The Chinese car industry is a very big deal. In 2013, China produced a whopping 18.7 million cars, which equates to 22.7 per cent of global car production for that year. Many of those models were from brands familiar to western car buyers, some were from companies we’ve never heard but it's a third group we're interested in here. These are cars we've never heard of that still seem to look strangely familiar, these are the Chinese copycat cars.
Chinese domestic car brands have a less than proud history of copying car designs from other manufacturers. Some are blatant rip-offs others are more subtle homages to the original. From MINI lookalikes to cut-price Range Rover Evoques and even an attempt at the grandeur of a Rolls-Royce, we’ve picked out some of the closest imitations and put them side-by-side with their doppelgangers.
Scroll down the page for our pick of the recent Chinese copycat cars...
We spoke to Oliver Tidman, a solicitor at intellectual property law firm BRIFFA, to find out what legal standing a car maker has if it thinks its design has been copied by another.
“There is no international copyright law,” he told us, “but there are international agreements such as the Berne Convention for the Protection of Literary and Artistic Works. These require countries to recognise each other’s intellectual property laws.
“Copyright laws vary from one country to another, and while the rules may differ, the principles are similar.”
And it’s not simply a material object that would be the subject of breaking copyright law, but the original design itself. “In the UK, copyright law protects certain types of work, including artistic,” Tidman added. “In terms of car designs, it’s likely that copyright would subsist in any original 2D graphic – on a computer screen or a drawing.”
If a company does think a design has been copied, however, it’s not that easy to prove. “The company would have to prove that there has been copying by assessing the objective similarities and deciding whether those similarities are the result of independent creation, or whether the infringing design has been derived from the original design,” said our expert. “There must be a causal connection between the two works, which can be difficult to prove.”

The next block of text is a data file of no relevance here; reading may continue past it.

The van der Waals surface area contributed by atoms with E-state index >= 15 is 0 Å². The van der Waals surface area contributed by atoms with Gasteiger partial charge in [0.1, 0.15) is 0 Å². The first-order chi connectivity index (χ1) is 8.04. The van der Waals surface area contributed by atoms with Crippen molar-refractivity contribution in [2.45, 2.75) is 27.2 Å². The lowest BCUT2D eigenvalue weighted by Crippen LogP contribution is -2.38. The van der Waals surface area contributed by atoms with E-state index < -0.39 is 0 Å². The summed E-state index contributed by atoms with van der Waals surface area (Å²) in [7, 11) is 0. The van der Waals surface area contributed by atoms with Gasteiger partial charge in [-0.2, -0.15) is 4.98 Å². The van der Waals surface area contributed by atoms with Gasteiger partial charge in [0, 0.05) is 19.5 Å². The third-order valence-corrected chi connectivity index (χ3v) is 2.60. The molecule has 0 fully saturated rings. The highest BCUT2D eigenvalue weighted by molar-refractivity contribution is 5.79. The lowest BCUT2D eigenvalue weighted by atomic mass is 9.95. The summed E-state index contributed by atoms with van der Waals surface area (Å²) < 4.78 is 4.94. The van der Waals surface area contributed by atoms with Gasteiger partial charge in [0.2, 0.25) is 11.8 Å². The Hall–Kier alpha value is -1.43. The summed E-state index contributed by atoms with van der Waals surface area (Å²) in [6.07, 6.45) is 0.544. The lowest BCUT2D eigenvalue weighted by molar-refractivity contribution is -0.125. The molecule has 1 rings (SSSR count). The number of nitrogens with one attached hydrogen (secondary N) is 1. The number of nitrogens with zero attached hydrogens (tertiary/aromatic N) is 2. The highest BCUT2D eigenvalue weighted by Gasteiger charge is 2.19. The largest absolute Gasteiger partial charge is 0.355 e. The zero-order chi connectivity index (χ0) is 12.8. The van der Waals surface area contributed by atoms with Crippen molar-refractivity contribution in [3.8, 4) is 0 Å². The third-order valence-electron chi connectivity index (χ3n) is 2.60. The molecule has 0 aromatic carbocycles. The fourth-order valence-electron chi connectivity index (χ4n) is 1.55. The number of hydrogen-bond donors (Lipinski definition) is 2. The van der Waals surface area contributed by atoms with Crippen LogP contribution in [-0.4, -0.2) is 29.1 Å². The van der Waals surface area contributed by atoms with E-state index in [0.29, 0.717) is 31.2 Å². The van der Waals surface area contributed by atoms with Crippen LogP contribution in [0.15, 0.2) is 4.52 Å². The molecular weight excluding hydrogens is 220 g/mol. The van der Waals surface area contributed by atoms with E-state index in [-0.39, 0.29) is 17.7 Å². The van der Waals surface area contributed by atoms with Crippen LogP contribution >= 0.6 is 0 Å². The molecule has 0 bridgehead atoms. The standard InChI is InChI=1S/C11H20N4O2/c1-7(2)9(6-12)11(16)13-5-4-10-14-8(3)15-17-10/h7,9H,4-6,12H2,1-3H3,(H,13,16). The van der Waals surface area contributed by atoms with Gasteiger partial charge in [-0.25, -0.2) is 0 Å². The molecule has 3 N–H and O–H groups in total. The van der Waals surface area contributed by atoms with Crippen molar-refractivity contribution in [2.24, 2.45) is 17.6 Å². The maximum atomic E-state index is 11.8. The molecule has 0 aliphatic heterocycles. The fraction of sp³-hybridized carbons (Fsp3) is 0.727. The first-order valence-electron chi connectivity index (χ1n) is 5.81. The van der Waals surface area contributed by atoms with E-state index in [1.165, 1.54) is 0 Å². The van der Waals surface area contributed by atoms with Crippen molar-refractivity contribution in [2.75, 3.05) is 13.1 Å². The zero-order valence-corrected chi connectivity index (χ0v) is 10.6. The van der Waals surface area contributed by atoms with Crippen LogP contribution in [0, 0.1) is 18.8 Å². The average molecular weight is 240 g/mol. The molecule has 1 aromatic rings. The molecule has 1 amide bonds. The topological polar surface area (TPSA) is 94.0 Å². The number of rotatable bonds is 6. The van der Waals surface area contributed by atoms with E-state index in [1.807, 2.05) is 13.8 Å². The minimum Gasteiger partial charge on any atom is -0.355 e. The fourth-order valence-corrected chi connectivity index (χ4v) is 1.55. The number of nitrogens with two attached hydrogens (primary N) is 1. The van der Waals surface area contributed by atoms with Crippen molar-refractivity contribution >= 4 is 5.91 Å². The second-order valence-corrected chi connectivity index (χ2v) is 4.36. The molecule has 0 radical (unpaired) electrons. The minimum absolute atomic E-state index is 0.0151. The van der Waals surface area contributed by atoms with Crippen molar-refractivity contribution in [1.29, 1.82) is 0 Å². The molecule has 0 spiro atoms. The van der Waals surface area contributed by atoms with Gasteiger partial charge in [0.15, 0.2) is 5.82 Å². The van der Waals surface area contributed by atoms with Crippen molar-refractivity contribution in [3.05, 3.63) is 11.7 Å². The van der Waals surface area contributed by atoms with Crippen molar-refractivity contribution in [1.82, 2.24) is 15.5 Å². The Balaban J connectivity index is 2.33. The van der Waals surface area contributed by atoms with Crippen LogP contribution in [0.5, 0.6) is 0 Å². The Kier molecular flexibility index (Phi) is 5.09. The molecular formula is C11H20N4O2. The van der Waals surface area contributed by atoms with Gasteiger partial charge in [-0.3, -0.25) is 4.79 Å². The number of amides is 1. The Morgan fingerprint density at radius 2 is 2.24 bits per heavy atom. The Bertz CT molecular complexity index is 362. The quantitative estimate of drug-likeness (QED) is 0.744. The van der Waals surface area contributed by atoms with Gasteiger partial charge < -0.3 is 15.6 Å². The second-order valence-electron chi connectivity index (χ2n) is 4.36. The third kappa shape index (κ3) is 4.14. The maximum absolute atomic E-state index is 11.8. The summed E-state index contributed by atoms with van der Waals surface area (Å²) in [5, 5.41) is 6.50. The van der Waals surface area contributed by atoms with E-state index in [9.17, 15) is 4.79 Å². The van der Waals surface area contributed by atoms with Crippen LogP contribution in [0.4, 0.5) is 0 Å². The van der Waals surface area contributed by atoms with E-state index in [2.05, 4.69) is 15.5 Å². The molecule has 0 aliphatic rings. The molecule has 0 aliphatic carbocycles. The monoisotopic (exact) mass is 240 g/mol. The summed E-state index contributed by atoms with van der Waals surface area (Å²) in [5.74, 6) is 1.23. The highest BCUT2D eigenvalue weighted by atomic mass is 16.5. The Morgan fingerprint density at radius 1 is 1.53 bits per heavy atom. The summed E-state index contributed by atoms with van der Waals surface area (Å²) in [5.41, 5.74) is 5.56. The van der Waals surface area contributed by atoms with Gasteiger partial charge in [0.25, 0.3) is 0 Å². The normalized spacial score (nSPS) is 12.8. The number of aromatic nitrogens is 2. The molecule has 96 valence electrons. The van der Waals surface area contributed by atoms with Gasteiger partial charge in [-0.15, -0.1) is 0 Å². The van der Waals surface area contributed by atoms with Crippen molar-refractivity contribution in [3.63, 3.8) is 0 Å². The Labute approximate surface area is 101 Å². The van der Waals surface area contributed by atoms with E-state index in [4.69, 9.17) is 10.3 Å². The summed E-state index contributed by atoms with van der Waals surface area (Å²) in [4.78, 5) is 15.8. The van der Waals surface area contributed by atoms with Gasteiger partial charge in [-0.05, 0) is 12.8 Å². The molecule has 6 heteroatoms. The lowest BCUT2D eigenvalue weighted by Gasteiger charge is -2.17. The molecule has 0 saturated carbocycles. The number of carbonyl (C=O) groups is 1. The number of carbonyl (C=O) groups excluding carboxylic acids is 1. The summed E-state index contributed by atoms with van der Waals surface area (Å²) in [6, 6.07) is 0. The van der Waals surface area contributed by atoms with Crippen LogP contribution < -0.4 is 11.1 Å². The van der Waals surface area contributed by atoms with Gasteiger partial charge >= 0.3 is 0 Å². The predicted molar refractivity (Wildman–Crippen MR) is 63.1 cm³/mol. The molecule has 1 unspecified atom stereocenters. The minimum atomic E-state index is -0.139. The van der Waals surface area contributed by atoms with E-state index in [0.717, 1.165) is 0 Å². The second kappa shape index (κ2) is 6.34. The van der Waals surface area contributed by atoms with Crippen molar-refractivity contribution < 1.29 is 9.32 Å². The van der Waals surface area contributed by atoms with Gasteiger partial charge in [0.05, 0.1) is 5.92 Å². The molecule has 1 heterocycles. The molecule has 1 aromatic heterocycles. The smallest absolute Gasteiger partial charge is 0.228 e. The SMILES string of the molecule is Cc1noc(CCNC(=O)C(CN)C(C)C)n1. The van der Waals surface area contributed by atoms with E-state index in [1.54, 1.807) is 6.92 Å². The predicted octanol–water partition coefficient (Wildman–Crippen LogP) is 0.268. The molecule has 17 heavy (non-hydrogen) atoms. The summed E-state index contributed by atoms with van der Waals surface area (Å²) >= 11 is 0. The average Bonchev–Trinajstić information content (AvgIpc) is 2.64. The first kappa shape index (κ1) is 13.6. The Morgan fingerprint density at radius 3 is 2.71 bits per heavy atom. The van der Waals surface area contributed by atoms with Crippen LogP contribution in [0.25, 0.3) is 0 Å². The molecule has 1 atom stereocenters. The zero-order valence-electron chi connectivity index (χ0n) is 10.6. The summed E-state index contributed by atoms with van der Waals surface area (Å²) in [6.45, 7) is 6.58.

In addition to copyright protection, it is possible to register designs. “If the design or prototype is deemed original, it is possible to obtain registered design protection for up to 25 years,” Tidman explained.
Check-out the copycat cars below, alongside the models they seem to have drawn inspiration from...
Small electric cars were everywhere at the 2015 Shanghai Auto Show, and the one getting the most attention was this. Clearly mixing the looks of a Smart – and its distinctive Tridion safety cell – the E30 also sports a knock-off Tesla Model S-style large tablet screen in the dashboard. Slightly smaller and wider than the Smart, the E30 has an electric driving range of around 93 miles with a top speed nudging 50mph.
You’ll have no doubt heard all about the LandWind X7. It’s a highly convincing copy of the Range Rover Evoque but we suspect that the Brits probably wouldn’t offer their premium compact SUV in quite this lurid shade of green.
While the outside is near-Evoque in looks, the interior isn’t – but despite this, Land Rover is understandably not happy. With an asking price of around £14,000 the X7 could well take sales away from the now locally-produced Evoque which costs some £35k more.
With a name relating to George S. Patton, the famous and highly-respected US Army General who commanded the Seventh Army during World War 2, there’s no doubting which country the G Patton is inspired by.
The 19-foot long 4x4 mixes a whole number of classic and American off-roaders as well as bespoke Army vehicles. It can come as a seven-seater or with a cinema in the back and two luxury chairs, and it’s powered by a 6.8-litre V10 producing 357bhp.